Odds and ends number 53

One could almost call this a feature I used to do once upon a time that I allocated from an old Eastern Shore blog called Duvafiles. The late Bill Duvall used to do “Sunday Evening Reading,” and for the most part this post will have quite a bit of that element in it. But my e-mail box is brimming full of interesting items that I think at least deserve a mention, if not a couple paragraphs.

Saying it’s costing these funds $1.5 billion a year, the folks at the Center for Immigration Studies decry the shortfall they claim is being created in entitlement trust funds by foreign workers exempt from certain taxes. Obviously the Ocean City tourist economy is one fueled by those who take advantage of student visas to come to the United States and work for the summer. But employers also save by not having to pay the 8.45% payroll tax on these workers, pocketing the difference.

Next is a Friday the 13th horror story from the Heritage Foundation, which revealed that “welfare as we know it” isn’t going to be dead after all. While the actual language of the directive itself doesn’t seem so bad, there is one sentence which should give us pause:

As described below, however, HHS will only consider approving waivers relating to the work participation requirements that make changes intended to lead to more effective means of meeting the work goals of TANF.

And, while the states can posit any approach they wish, authority on implementation is left up to the HHS Secretary, not Congress:

The Secretary will not approve a waiver for an initiative that appears substantially likely to reduce access to assistance or employment for needy families.

In other words, let’s place more people on the dole!

You might also notice that this is an internal HHS directive because, unlike the 1996 law President Clinton reluctantly signed in the heat of a re-election campaign, Congress didn’t approve these new regulations. Perhaps because Friday afternoon document dumps of politically unpopular news and directives have become de rigueur these days, maybe Thursday is the new Friday around the Obama administration.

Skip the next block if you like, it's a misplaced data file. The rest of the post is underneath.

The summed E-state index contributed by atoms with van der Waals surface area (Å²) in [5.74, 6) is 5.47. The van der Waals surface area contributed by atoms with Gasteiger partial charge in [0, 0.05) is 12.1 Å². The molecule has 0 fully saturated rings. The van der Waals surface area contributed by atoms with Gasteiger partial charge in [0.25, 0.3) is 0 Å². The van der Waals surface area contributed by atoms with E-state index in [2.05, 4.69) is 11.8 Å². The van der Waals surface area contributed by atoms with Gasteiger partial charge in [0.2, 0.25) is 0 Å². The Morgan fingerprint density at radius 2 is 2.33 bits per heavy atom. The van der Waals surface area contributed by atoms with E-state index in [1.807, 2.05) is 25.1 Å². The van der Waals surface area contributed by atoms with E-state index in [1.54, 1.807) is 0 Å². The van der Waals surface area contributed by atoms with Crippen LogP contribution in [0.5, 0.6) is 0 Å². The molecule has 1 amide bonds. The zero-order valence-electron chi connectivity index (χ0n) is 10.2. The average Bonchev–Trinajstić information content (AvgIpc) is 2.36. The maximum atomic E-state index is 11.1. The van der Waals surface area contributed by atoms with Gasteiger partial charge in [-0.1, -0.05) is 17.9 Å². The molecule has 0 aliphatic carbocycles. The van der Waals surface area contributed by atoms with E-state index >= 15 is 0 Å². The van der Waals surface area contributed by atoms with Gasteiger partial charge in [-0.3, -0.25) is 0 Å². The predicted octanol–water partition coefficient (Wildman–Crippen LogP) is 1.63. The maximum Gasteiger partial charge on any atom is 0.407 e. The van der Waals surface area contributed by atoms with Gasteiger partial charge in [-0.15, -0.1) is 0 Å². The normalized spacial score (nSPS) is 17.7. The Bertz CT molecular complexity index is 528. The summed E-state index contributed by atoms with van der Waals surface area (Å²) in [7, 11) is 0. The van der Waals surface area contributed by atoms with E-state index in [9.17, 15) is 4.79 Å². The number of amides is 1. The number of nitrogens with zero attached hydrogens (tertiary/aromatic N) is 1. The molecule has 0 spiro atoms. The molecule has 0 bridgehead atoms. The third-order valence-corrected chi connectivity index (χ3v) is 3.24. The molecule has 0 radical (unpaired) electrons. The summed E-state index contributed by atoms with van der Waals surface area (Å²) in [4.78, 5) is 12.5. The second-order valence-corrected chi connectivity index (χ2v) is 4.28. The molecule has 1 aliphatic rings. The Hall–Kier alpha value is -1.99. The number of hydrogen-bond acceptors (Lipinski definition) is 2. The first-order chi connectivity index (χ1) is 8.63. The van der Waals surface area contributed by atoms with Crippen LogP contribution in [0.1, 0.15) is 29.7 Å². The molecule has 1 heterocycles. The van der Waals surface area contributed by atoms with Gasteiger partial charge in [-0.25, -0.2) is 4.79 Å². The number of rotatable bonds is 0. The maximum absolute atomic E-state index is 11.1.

Executive abuse of regulatory authority isn’t just for the federal government, though. Senate Minority Leader E.J. Pipkin called out Governor O’Malley for making his own changes, stating, “The Governor, using the MDE regulatory authority as a front, has decided to circumvent legislation passed by the General Assembly and signed into law by his own hand.”

The changes have to do with legislation passed in 2009 to regulate septic systems, which was originally intended only for certain areas lying in the Coastal Bay and critical areas around waterways. But recent Maryland Department of the Environment regulatory changes expand the regulations statewide, according to Pipkin.

“Once again the Governor displays a breathtaking arrogance to change the law.  He has an environmental agenda.  And he is not about to let a mere 188 elected lawmakers get in his way,” Pipkin said.

It’s interesting to see as well that Pipkin has revamped his website. Perhaps it’s being primed for a statewide run?

In the national run, while Barack Obama has been whining about being outraised and outspent by Mitt Romney, the Republican is running a contest to meet him and his vice-presidential candidate (for a $3 donation, of course.)